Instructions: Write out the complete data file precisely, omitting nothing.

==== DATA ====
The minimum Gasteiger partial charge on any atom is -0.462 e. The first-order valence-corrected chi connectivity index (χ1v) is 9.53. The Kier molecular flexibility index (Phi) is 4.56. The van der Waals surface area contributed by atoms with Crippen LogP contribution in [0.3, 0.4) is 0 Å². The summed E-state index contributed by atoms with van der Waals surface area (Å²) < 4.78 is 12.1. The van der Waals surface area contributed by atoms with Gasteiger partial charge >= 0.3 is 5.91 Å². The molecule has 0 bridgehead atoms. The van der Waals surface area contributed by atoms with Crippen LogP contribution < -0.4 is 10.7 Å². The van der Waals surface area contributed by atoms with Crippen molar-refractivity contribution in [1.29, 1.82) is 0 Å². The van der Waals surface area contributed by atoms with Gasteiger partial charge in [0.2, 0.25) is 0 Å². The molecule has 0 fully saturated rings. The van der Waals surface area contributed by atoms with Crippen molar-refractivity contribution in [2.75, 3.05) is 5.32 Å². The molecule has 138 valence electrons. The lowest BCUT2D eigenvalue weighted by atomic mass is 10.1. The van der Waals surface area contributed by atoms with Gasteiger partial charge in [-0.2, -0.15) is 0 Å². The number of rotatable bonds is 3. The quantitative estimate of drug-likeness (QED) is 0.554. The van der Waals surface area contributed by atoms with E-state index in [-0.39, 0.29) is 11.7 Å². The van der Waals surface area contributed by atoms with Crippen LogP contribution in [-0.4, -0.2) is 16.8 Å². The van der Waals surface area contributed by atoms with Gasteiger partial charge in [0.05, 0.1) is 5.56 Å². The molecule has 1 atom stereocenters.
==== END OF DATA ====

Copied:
The minimum Gasteiger partial charge on any atom is -0.462 e. The first-order valence-corrected chi connectivity index (χ1v) is 9.53. The Kier molecular flexibility index (Phi) is 4.56. The van der Waals surface area contributed by atoms with Crippen LogP contribution in [0.3, 0.4) is 0 Å². The summed E-state index contributed by atoms with van der Waals surface area (Å²) < 4.78 is 12.1. The van der Waals surface area contributed by atoms with Gasteiger partial charge >= 0.3 is 5.91 Å². The molecule has 0 bridgehead atoms. The van der Waals surface area contributed by atoms with Crippen LogP contribution < -0.4 is 10.7 Å². The van der Waals surface area contributed by atoms with Crippen molar-refractivity contribution in [1.29, 1.82) is 0 Å². The van der Waals surface area contributed by atoms with Gasteiger partial charge in [0.2, 0.25) is 0 Å². The molecule has 0 fully saturated rings. The van der Waals surface area contributed by atoms with Crippen molar-refractivity contribution in [2.75, 3.05) is 5.32 Å². The molecule has 138 valence electrons. The lowest BCUT2D eigenvalue weighted by atomic mass is 10.1. The van der Waals surface area contributed by atoms with Gasteiger partial charge in [-0.2, -0.15) is 0 Å². The number of rotatable bonds is 3. The quantitative estimate of drug-likeness (QED) is 0.554. The van der Waals surface area contributed by atoms with E-state index in [-0.39, 0.29) is 11.7 Å². The van der Waals surface area contributed by atoms with Crippen LogP contribution in [-0.4, -0.2) is 16.8 Å². The van der Waals surface area contributed by atoms with Gasteiger partial charge in [0.05, 0.1) is 5.56 Å². The molecule has 1 atom stereocenters.